What I think this reveals is that Hedges is extremely pessimistic about attempts to address structural causes of the world's problems. I do not disagree with him that each of us is morally imperfect. And I share his distrust for utopian projects—though I would strongly argue that pacifism need not be construed as utopian. But I think he's been reading a bit too much Ecclesiastes.

Knowledge about wisdom / wisdom about knowledge

Hedges writes that "We drift toward disaster with the comforting thought that the god of science will intervene on our behalf." I agree that this naive faith in science is misplaced. Indeed I fully agree when Hedges writes:
Knowledge is not wisdom. Knowledge is the domain of scientific and intellectual inquiry. Wisdom goes beyond self-awareness. It permits us to interpret the rational and the nonrational. It is both intellectual and intuitive.
The equation of knowledge and virtue goes back at least to Socrates. And though I have long recognized it as an error, I have trouble shaking it—much to my chagrin. Perhaps it is because I think knowledge and virtue ought to be united. And perhaps it is just this sort of utopian thinking that Hedges is warning us about.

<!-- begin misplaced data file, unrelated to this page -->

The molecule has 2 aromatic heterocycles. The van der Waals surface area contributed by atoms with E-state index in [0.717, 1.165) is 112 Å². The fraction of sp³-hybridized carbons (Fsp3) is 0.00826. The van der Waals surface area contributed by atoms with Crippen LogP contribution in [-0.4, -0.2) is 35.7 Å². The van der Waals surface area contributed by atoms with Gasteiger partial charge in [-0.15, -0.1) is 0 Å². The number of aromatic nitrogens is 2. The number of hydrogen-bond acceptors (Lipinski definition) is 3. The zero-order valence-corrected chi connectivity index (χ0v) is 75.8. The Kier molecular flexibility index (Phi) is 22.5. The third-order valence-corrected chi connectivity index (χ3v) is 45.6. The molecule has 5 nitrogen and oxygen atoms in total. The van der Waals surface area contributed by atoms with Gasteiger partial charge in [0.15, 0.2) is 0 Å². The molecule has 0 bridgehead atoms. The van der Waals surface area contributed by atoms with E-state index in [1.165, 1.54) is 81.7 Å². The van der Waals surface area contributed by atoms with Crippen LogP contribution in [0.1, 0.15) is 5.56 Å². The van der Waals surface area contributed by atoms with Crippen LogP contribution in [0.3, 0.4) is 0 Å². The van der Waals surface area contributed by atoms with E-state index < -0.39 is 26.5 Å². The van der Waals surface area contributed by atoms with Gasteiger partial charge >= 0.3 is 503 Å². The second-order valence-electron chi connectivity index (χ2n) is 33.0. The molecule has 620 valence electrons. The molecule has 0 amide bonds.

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Anonymous Anonymous said...

You have logo at the bottom of the page also. Is that intentional ?

12:36 PM, March 01, 2009  
Blogger Nick Barrowman said...

Yes, it's intentional, and lazy too!

3:16 PM, March 01, 2009  
Anonymous Mohammed-TA said...

Very interesting book review Nick. I can understand some of Hedges. The (original) sin (read flaw if you like), as I understand it, is the ego or vanity -- the "I am right" delusion that always gets the better of me. And I think it afflicts everyone in varying proportions -- religious, secular or any other. Haven't we all felt it occasionally in our talks, and those of others around us? Something difficultly and rarely hidden from others, but easily from self.

In theory, at least, ego can be done away in theory, at least, there is optimism which Hedges doesn't appear to share. Whether this theoretical optimism will actually manifest remains to be seen.....for evolution is still underway and the universe has not come to the end of times.

11:07 PM, March 02, 2009  
Blogger Nick Barrowman said...

Hedges clearly believes in Original Sin or—to use generic terminology—"innate human corruptibility". Further, he identifies utopianism as an arrogant denial of this. I tend to think that both positions are overstated. Humans make imperfect moral choices, but they do so in the context of imperfect social structures. Focusing exclusively on the former risks pessimism, while focusing exclusively on the latter risks utopianism. Perhaps humility is the ultimate challenge.

10:18 AM, March 03, 2009